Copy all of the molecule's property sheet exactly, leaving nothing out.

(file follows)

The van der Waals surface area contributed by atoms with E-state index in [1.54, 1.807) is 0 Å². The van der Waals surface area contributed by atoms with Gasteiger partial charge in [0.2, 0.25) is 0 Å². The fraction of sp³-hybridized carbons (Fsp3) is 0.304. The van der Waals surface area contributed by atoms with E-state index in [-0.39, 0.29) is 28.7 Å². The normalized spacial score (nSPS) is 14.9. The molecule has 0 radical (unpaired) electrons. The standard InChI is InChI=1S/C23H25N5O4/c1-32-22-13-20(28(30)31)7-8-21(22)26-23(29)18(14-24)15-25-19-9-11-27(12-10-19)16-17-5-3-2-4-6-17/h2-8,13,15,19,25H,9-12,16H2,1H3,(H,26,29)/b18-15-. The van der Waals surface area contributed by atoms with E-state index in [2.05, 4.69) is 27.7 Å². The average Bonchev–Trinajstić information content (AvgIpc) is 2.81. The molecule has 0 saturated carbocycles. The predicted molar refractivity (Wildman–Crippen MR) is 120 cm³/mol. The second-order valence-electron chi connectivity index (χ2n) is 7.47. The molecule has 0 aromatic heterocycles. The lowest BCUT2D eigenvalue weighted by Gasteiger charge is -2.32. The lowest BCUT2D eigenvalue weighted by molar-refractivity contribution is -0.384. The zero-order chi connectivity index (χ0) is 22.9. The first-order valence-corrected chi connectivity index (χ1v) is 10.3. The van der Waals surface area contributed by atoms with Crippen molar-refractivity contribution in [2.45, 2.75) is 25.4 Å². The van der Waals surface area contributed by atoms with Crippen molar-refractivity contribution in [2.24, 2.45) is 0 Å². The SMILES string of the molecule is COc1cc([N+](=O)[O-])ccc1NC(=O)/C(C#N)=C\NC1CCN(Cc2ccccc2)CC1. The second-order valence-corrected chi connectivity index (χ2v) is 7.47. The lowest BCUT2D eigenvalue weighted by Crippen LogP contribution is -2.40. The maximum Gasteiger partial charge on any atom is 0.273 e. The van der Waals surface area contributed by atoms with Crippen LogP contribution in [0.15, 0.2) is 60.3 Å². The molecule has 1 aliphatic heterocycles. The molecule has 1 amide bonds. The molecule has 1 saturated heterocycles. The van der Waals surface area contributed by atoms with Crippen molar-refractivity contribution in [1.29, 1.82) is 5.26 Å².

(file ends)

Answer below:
The van der Waals surface area contributed by atoms with E-state index in [1.54, 1.807) is 0 Å². The van der Waals surface area contributed by atoms with Gasteiger partial charge in [0.2, 0.25) is 0 Å². The fraction of sp³-hybridized carbons (Fsp3) is 0.304. The van der Waals surface area contributed by atoms with E-state index in [-0.39, 0.29) is 28.7 Å². The normalized spacial score (nSPS) is 14.9. The molecule has 0 radical (unpaired) electrons. The standard InChI is InChI=1S/C23H25N5O4/c1-32-22-13-20(28(30)31)7-8-21(22)26-23(29)18(14-24)15-25-19-9-11-27(12-10-19)16-17-5-3-2-4-6-17/h2-8,13,15,19,25H,9-12,16H2,1H3,(H,26,29)/b18-15-. The van der Waals surface area contributed by atoms with E-state index in [2.05, 4.69) is 27.7 Å². The average Bonchev–Trinajstić information content (AvgIpc) is 2.81. The molecule has 0 saturated carbocycles. The predicted molar refractivity (Wildman–Crippen MR) is 120 cm³/mol. The second-order valence-electron chi connectivity index (χ2n) is 7.47. The molecule has 0 aromatic heterocycles. The lowest BCUT2D eigenvalue weighted by Gasteiger charge is -2.32. The lowest BCUT2D eigenvalue weighted by molar-refractivity contribution is -0.384. The zero-order chi connectivity index (χ0) is 22.9. The first-order valence-corrected chi connectivity index (χ1v) is 10.3. The van der Waals surface area contributed by atoms with Crippen molar-refractivity contribution in [2.45, 2.75) is 25.4 Å². The van der Waals surface area contributed by atoms with Crippen molar-refractivity contribution in [2.24, 2.45) is 0 Å². The SMILES string of the molecule is COc1cc([N+](=O)[O-])ccc1NC(=O)/C(C#N)=C\NC1CCN(Cc2ccccc2)CC1. The second-order valence-corrected chi connectivity index (χ2v) is 7.47. The lowest BCUT2D eigenvalue weighted by Crippen LogP contribution is -2.40. The maximum Gasteiger partial charge on any atom is 0.273 e. The van der Waals surface area contributed by atoms with Crippen LogP contribution in [0.15, 0.2) is 60.3 Å². The molecule has 1 aliphatic heterocycles. The molecule has 1 amide bonds. The molecule has 1 saturated heterocycles. The van der Waals surface area contributed by atoms with Crippen molar-refractivity contribution in [1.29, 1.82) is 5.26 Å².